Fan Trained Pear


UPDATE: Late summer 2016


The pear has grown nicely. Compared to the apples it has had far fewer pests. The first flush of leaves were perfect, although the later growth was less happy. You can see that the new vertical shoots have much smaller leaves. Even so the fruit is almost perfect – well formed and handsome. We have picked one, and are currently ripening it indoors. We will pick the others soon.

Those long vertical new shoots are perfect for training, so today (Sep 24th) I got my secateurs, canes and ties, and made a start:


If you study the two photos you will see which canes have been added, and which have been lowered and raised. Branches on the old canes are still flexible enough to move a short distance, which creates room for the new shoots to be tied in. Hardly any growth needed cutting back. Almost everything could be trained into the existing space.

At this stage I am still creating the basic framework. Next year the older branches will be less flexible and will probably remain in their position for the rest of the tree’s life. New growth, extending from their tips, however, will be supple enough to train into the gaps around the periphery. Thus the fan ‘grows’.

Here’s the first pear of the season. It’s pretty well perfect. I think it was picked a little early, and we only ripened it indoors for a week. I reckon it could have done with another week. That said, it was sweet, crisp, mildly fragrant and really tasty.


4 thoughts on “Fan Trained Pear”

  1. Hi Keir, loving your blog. I’m planning to start growing some trained fruit trees in my London garden and just in the planning stage – I like the idea of a pear fan-trained tree. One question I have that I can’t find an answer to anywhere is: Is it an absolute mandatory that a fan-trained tree needs to be against a wall or fence. Can I succeed in growing one between two fence posts (as part of a larger structure I’m creating which will have space for espalier trees) if well trained against firm wire/bamboo etc? Or is the wall support absolutely integral? Thanks, Henry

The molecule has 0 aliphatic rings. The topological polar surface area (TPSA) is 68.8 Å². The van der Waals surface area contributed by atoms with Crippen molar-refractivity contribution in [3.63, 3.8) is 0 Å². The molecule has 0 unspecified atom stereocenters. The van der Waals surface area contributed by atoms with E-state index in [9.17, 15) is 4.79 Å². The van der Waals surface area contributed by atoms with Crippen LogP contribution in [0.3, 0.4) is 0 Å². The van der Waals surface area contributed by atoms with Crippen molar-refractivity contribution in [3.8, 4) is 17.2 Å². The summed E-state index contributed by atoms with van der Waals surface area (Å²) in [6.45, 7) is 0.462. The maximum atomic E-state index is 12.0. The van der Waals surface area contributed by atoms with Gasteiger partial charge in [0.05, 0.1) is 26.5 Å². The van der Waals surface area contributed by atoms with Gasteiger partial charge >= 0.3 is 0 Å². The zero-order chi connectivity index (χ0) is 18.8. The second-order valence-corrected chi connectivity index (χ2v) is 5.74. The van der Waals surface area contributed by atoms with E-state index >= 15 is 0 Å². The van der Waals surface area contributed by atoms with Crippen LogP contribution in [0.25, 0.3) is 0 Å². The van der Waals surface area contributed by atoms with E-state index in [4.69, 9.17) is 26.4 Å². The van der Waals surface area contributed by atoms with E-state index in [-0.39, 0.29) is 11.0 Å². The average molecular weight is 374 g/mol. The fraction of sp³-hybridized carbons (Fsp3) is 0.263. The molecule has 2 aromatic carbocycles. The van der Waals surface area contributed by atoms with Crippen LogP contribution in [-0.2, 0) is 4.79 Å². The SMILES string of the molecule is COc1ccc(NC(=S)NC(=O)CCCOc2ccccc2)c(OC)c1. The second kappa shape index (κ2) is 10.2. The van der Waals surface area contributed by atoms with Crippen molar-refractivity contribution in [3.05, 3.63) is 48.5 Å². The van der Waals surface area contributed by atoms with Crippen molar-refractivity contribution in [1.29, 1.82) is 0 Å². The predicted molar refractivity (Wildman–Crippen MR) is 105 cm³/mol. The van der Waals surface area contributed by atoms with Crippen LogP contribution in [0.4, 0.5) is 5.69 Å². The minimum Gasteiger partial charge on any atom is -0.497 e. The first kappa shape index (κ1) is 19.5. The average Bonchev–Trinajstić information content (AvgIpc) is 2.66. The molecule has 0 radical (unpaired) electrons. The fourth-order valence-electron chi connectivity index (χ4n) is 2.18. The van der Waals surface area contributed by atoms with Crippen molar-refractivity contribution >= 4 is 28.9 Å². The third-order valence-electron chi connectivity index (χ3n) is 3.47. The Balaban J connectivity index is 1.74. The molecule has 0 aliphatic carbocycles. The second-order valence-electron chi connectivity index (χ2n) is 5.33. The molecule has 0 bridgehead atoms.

• Hi Henry, yes you can grow a fan trained pear on wires between posts no problem. The benefits are that it will get better air circulation and more light. The main reason for growing on a wall is that the tree uses an otherwise unproductive wall. If you wanted to grow figs or peaches then a wall would increase the heat improving fruiting, but pears will manage fine in the open. (That said, there are a few pear varieties that do better on the continent than in the U.K., and they might do better against a warm wall)

  2. We have bought fan trained pear and cherry trees, what would happen if we took the fan frames off would they just grow out naturally?

    • There is no problem with removing the supplied frame as long as you attach the fans to your own support (wires, fence, trellis or bamboo canes etc)

      To maintain the shape you need to prune them twice per year. Late summer, tie in all main shoots that can be used to extend the shape, while cutting off any new shoots that point in the wrong direction. Cut back all side shoots to three leaves to encourage formation of fruiting spurs. In winter tie in shoots to canes and cut back any shoots that formed since the summer prune as before.

      Read my articles for more information.


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